Remembering the Giants on Whose Shoulders we Stand

I recently read a list of the best selling Christian books of 2014 and I noticed that all of the books mentioned were written in the past several years and at least a few of them were theologically questionable at best.  It is a fortunate thing that Evangelical Christians have become known as readers; it seems as if the only bookstores that have survived the internet are Christian book stores.  While many of us are quick to pick up a book about our God and our Christian faith, the selections made can be disappointing.  If you go into the average Christian book store you will find dozens of copies of the latest prosperity Gospel, aisles of books on Christian romance (not to mention the Christian romance novels), and an assortment of recently rolled out Christian living books on everything from healthy diets to the future of Israel.  Nothing is really inherently wrong with reading these different genres save the first one, however it is of note what is missing amongst these various genres.  It is typically not so easy to find books written by some of the great Christian minds of prior generations.  If I remember correctly the Christian book store in my home city had all of a quarter of a shelf in the back dedicated to anything written before 1992.

Evangelicals in the 21st century seem to have a puzzling ignorance of our beautiful protestant heritage.  Several years ago I led a men’s Bible study and no one in the class was aware of Martin Luther or the 95 theses.  This ignorance church history and aversion towards past Christian preachers and teachers is detrimental and has allowed many to slip from the great theological foundation that past Christians fought so hard to instill.  I believe that modern Christians would benefit greatly by turning to some of the great Christian works that have stood the test of time.  Modern Christians can benefit from old Christian books in at least four ways; it reveals cultural presumptions in our interpretation of scripture, it clarifies our doctrinal framework, it shows us God’s sovereignty in history, and it inspires us to boldly stand for Biblical truth and Godliness.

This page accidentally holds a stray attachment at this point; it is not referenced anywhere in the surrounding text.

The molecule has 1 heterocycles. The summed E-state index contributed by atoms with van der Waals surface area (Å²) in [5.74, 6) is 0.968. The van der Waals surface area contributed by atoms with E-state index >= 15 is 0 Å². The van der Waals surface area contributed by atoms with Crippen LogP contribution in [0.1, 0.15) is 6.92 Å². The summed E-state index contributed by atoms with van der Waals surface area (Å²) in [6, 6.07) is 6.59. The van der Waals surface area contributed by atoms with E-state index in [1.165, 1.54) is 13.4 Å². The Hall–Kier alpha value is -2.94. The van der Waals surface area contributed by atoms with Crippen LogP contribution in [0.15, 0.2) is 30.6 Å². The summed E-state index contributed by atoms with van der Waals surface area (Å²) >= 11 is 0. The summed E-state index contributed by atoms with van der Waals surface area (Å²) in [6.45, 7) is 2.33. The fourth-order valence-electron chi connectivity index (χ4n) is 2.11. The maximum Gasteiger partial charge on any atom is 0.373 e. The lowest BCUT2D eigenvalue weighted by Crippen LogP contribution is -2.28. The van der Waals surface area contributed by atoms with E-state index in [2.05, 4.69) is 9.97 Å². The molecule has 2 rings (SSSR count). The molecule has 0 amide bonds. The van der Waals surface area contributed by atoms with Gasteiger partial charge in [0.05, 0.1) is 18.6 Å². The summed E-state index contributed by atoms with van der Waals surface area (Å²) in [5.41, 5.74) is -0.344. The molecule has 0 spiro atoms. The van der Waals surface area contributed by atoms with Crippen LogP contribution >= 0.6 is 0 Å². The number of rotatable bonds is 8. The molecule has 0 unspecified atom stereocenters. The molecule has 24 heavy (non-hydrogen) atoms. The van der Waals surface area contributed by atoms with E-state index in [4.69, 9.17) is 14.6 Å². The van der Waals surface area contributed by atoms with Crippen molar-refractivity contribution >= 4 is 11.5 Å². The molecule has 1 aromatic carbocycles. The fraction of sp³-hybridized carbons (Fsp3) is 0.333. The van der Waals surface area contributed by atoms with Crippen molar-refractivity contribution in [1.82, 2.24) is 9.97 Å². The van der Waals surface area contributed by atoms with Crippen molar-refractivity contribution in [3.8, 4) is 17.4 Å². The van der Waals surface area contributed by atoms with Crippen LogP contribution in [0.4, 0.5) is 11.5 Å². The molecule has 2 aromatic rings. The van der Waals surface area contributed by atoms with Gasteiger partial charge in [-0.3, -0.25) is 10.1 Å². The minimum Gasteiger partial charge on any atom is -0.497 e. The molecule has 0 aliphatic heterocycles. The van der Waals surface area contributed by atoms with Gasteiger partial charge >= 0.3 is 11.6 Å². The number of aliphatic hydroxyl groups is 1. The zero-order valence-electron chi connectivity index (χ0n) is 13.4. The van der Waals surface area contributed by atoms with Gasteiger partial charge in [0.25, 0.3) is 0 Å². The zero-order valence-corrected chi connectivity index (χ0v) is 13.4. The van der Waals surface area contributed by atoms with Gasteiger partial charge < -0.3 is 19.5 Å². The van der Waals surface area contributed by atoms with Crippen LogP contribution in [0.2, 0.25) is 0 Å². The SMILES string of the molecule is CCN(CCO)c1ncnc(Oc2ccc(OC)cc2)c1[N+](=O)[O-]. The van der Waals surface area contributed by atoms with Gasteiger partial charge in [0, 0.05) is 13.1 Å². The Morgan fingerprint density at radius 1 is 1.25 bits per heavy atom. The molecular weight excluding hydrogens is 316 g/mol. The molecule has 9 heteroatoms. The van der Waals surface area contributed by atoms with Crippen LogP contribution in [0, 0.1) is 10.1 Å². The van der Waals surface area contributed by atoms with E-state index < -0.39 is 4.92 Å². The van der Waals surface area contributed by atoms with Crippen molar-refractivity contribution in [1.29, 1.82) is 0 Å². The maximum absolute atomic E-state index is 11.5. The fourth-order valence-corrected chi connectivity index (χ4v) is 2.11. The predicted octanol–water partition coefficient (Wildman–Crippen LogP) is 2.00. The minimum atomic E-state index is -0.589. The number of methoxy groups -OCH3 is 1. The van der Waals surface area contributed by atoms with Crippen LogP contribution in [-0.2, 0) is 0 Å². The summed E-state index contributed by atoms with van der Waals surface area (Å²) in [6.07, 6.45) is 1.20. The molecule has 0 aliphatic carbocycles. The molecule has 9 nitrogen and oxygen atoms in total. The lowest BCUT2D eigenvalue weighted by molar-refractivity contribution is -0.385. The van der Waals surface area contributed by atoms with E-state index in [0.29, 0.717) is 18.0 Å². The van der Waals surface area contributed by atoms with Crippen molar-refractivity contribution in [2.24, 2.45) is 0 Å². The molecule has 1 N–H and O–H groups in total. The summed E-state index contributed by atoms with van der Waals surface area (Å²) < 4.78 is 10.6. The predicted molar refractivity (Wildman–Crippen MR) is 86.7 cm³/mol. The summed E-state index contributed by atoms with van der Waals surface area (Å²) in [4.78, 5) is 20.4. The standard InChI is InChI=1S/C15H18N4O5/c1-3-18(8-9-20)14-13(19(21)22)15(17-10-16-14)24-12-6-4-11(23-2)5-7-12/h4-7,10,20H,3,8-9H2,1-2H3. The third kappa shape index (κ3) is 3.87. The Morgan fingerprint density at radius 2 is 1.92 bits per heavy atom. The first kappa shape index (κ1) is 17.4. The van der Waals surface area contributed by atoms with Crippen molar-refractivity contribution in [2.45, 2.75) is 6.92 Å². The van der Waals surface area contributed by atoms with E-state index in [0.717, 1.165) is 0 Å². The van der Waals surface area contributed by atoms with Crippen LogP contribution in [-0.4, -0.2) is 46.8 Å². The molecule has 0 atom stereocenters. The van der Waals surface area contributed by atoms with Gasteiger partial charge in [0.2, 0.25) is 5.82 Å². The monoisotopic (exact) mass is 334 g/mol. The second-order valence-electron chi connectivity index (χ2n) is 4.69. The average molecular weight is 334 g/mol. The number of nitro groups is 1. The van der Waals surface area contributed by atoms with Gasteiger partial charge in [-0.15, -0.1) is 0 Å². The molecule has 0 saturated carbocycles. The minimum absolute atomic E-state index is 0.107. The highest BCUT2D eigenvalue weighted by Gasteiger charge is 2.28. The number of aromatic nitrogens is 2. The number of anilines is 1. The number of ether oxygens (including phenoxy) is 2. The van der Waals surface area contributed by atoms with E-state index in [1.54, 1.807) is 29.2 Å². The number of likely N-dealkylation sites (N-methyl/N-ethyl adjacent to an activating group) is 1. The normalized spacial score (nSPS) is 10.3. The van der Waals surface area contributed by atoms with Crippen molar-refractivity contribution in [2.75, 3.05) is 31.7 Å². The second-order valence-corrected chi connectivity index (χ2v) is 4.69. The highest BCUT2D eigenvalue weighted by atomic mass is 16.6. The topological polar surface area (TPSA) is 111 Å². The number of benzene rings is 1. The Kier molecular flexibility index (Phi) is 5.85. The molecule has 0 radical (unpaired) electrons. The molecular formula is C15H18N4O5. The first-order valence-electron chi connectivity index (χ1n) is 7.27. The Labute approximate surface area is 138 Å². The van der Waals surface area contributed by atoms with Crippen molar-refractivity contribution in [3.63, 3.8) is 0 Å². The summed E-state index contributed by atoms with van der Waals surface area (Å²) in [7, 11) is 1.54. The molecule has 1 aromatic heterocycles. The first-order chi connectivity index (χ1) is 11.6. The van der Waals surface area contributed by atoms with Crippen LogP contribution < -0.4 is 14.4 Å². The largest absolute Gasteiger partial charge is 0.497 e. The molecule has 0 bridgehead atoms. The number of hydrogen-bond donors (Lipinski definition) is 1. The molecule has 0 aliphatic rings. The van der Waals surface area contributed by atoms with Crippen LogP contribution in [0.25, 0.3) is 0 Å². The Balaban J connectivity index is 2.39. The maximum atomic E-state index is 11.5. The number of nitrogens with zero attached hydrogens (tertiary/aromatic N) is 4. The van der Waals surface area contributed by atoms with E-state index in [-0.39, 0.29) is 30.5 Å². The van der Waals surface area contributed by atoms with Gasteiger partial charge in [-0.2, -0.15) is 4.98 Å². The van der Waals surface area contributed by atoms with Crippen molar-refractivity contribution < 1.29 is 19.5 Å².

1. It Reveals Cultural Presumptions

Some might be reading this and already dismissing this post on the grounds that our spiritual walk should be guided by no other writings than scripture.  As Protestants have long affirmed, scripture alone is indeed to be our authority and it is the only area in which we can find God’s inerrant revelation for His people.  We should have no interest in reading past Christian works in the same manner that liturgical traditions read their various “saints.”  I however believe that we can read the works of old Christian writers in a way that does not substitute for the Word of God but helps us to better understand it.  As much as we might be the last to acknowledge it, we all have our cultural presumptions.  When we read scripture, we all come to it with preconceived ideas and assumptions that can make our interpretation of the Bible subjective and flawed.  Like it or not our 21st century American blinders are always up when we read the Bible or even watch a movie and reading Christians of past generations can help us identify our biases and where they have led us astray.  Christians in previous generations and places certainly also had their own blinders and assumptions of which we must be keenly aware, however because they are frequently so very different from our own we are granted a more objective perspective in our understanding of God’s Word and its meaning.  Much of what is considered Christian teaching today is more a reflection of our American cultural values rather than insight from scripture (even when it uses Bible verses as support) and much of what was considered Christian teaching in the past was more a reflection of past cultural values rather than insight from scripture.  If you read broadly across the generations you gain the perspective and discernment to begin differentiating Christian truth and cultural assumptions.

  1. It Clarifies our Doctrinal Framework